evolution, evolution...

James P. H. Fuller jim at crom2.rn.com
Sat Nov 9 13:55:38 EST 1991


taub at hmivax.humgen.upenn.edu (Frank Yue) writes:

> Do you think so?   Maybe.  Does that mean that the definition and concept of 
> evolution will change when we discover a non-genetic living system?  :-) I 
> know none exists that we know of, but we *will* find one.


robison at ribo.harvard.edu (Keith Robison) replies:

>	A non-genetic living system?  If we define genetics as the inheritance
> of information from progenitors which can be transmitted to offspring, then
> how could you have anything that fits anyone's idea of living without having
> it engage in genetics?  Or that it could evolve by any mechanism?


     If you define genetics thus broadly it's certainly hard to imagine a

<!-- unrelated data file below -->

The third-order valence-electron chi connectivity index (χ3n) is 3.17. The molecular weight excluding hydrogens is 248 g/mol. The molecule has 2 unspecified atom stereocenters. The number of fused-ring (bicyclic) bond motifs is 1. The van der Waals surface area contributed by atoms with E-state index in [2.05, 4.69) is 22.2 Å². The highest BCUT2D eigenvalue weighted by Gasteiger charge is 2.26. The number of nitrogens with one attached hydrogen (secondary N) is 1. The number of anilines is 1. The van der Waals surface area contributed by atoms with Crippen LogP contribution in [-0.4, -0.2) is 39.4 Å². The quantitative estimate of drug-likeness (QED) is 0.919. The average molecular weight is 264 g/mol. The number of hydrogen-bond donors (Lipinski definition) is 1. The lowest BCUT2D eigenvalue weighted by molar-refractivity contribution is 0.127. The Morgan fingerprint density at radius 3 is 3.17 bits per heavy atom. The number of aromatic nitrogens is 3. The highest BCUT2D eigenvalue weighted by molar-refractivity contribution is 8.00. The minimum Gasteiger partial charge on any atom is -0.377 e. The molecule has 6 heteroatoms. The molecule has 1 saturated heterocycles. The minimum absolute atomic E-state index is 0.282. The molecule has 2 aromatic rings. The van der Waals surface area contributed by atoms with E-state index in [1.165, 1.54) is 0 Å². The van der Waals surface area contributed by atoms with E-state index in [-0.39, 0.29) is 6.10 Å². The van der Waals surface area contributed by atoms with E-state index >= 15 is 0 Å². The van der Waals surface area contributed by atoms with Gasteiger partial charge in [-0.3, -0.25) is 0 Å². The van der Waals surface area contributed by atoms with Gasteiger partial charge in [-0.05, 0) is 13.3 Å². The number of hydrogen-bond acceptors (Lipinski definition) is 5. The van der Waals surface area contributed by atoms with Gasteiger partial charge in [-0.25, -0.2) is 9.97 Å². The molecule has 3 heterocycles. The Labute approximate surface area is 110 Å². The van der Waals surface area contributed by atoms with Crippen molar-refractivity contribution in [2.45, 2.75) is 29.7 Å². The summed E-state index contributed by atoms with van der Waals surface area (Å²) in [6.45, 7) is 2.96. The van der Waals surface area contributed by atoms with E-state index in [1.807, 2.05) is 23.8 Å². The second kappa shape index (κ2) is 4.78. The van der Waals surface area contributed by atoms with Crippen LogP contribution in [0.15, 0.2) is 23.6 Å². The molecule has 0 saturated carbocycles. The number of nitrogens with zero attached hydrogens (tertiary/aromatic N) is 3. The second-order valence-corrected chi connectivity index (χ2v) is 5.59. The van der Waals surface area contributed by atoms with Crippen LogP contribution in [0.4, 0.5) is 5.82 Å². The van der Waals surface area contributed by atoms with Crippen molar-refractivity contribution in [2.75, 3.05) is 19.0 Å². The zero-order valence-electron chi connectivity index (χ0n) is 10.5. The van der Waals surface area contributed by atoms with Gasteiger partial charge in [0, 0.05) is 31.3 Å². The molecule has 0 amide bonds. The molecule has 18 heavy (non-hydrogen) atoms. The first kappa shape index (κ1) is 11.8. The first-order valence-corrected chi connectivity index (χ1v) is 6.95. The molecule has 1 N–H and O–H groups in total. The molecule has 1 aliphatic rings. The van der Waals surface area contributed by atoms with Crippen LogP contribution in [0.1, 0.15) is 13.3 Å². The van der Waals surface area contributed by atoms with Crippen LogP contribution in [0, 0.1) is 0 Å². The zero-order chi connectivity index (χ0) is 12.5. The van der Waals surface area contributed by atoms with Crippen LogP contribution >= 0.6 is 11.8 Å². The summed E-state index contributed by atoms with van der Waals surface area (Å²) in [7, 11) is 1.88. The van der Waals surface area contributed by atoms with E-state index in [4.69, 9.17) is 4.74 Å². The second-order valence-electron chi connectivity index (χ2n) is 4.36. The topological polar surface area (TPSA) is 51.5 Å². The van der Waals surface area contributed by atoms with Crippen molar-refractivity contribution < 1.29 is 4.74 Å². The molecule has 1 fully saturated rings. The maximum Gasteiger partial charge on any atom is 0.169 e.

non-genetic life form.  But in real life one specific genetic mechanism
(DNA -> RNA -> protein) is so central to modern molecular genetics that it
has come to be *identified* with molecular genetics, and is in fact widely
referred to as the Central Dogma.  I'm sure Frank Yue is merely asking what
will happen to our concept of evolution when/if we find a living system (not,
presumably, on Earth) that does pass information to offspring but doesn't
conform to the Central Dogma.

         
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